Amira Odeh: Planting Fruit Trees for a Resilient Puerto Rico
Hi people! My name is Spiffy, an interplanetary journalist stationed here on Planet Earth to interview the entrepreneurs making a difference in the world. Today I’m in Puerto Rico to meet Amira Odeh, co-director of Caribbean Youth Environment Network, Puerto Rico. They're making an impact on SDG 11: Sustainable Cities and Communities. Are you ready to be inspired?
Spiffy: Hi Amira, thanks for meeting with me today, what challenges are you working on?
Amira: Of course, Spiffy. In Puerto Rico, we import more than 85% of the food that we eat. Even though we have the perfect climate and rich soils, decades of colonization have weakened our local agriculture and caused dependence on imports. The impact of recent hurricanes has made this problem worse. Since the impact of Hurricane Maria in 2017, we have been leading an initiative to reforest Puerto Rico. We have been giving out fruit trees and seeds to families in all 78 municipalities of the islands. Most recently, we are working on creating fruit tree parks where communities will be able to access safe and free food all year long and also be more food secure when another natural disaster happens.
Spiffy: What motivated you to do this work?
Amira: I have been passionate about protecting our planet since childhood. Even though we can still stop the worst of climate change, we will face effects that will put millions of lives at risk. I want to establish systems now that will help people survive and recover from extreme weather events. I focus on making sure that everyone has access to water, food, and shelter. I also want to help communities create safe spaces where they will be able to rebuild and restore after disaster hits.
Spiffy: How are you working to create a more equitable Puerto Rico?
Amira: We are doing our part to reduce the need to import so much food. We also want people to have access to safe fruits and vegetables. This will stop them from being scared about finding food if they don't have the financial means for it. Additionally, we are working to reforest and replenish the millions of trees we lost during the hurricane, which protects natural life and our water.
CYEN volunteers and community leaders at a tree planting event in Adjuntas, Puerto Rico. (Image courtesy of Amira Odeh)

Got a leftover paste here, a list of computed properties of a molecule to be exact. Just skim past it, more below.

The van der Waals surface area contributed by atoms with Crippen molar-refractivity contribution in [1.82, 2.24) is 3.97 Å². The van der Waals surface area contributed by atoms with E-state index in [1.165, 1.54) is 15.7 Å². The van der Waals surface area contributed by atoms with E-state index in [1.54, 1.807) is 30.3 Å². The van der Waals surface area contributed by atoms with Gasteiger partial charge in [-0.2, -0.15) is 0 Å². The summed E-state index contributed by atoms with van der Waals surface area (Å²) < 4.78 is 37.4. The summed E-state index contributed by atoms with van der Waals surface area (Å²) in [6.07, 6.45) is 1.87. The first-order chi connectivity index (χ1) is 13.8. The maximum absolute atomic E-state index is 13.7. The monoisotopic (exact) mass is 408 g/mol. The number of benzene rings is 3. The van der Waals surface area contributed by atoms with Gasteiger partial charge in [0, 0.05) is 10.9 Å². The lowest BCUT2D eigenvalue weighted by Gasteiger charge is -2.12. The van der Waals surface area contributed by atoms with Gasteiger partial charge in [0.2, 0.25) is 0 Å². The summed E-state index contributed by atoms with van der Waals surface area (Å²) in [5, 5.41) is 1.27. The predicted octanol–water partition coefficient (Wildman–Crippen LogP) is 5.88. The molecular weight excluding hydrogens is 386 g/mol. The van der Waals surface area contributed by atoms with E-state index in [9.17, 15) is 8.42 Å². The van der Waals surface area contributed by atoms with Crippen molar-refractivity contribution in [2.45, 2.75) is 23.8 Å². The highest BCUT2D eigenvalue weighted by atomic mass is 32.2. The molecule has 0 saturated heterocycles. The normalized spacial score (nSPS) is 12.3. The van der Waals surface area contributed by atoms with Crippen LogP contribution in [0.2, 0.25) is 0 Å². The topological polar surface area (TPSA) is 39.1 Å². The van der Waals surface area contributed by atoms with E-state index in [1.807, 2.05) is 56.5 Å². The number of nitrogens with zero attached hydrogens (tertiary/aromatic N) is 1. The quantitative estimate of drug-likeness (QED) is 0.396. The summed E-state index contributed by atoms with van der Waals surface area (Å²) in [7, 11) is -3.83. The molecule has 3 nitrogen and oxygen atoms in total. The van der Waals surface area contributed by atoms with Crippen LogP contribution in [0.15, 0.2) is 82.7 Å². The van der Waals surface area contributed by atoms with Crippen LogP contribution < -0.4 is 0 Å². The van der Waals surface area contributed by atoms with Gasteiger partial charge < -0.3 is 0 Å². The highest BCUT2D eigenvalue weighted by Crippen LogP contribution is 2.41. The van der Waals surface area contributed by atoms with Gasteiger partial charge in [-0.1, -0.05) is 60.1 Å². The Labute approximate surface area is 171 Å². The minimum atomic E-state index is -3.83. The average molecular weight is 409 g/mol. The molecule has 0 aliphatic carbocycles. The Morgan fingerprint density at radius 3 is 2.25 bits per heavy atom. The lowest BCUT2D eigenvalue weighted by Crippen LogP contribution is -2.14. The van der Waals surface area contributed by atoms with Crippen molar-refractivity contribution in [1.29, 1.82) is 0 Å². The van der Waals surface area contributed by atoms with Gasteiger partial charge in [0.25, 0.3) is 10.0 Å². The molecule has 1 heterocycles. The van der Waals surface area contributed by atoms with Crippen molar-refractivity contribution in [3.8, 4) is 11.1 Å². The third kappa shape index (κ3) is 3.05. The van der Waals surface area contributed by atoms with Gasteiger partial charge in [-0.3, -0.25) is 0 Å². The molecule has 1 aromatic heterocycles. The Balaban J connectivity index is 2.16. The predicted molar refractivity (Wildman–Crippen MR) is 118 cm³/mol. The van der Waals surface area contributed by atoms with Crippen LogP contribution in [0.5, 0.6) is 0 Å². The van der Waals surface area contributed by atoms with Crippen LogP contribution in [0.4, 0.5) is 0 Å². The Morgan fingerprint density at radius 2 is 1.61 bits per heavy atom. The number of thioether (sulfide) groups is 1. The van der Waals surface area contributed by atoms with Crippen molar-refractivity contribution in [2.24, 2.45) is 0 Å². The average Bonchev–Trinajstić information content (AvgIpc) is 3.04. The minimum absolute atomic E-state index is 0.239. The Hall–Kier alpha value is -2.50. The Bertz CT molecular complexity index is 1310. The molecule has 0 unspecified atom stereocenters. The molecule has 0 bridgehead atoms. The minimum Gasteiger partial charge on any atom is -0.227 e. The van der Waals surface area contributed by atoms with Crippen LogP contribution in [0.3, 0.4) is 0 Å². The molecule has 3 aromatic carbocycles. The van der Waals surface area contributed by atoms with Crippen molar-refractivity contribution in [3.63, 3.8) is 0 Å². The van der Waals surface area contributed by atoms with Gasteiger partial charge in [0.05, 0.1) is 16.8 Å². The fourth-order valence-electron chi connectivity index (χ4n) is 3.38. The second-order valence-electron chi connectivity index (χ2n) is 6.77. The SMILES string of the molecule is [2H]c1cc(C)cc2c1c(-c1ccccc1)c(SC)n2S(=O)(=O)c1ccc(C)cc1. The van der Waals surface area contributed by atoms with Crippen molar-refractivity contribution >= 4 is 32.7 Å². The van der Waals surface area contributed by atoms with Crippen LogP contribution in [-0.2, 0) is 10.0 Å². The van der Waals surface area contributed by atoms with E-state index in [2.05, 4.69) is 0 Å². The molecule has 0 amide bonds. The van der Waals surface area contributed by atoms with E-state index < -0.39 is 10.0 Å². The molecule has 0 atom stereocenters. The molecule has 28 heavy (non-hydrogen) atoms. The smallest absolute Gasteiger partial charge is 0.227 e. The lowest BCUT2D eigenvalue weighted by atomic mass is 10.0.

Spiffy: What’s a recent milestone you’ve reached with this project?
Amira: We have now created 20 fruit tree parks across Puerto Rico, supporting 20 different communities in reconnecting with the soil, learning about agriculture, protecting their resources, and working together to access free and healthy food.
Spiffy: Tell me about a time you failed and how you recovered.
Amira: At the beginning of this project we had many doubts about what we were doing and were scared to impact in a way that was negative. We quickly learned that by holding back we were only affecting our own reach. By doing this work with love and honesty, we could actually have an even better impact than what we had planned.
Spiffy: What’s something you’ve learned unexpectedly recently?
Amira: Friendship and good relationships are not necessarily about how long you’ve known the other party, it's more about establishing good bonds and being comfortable to learn from each other and have fun.
Spiffy: Well put! And if I might say, I feel a real bond forming between us. Thanks for taking the time to tell us all about your work, it’s been an honor!
Amira Odeh is a scientist, environmental activist, and co-director of the Caribbean Youth Environment Network, Puerto Rico. Since an early age, she has been interested in conservation and has led various campaigns and projects to protect nature.
© 2021 Ladderworks LLC. Edited by Elias Ross Trupin. Spiffy’s illustration by Shreyas Navare. Follow Spiffy’s interviews of founders building a more equitable world here.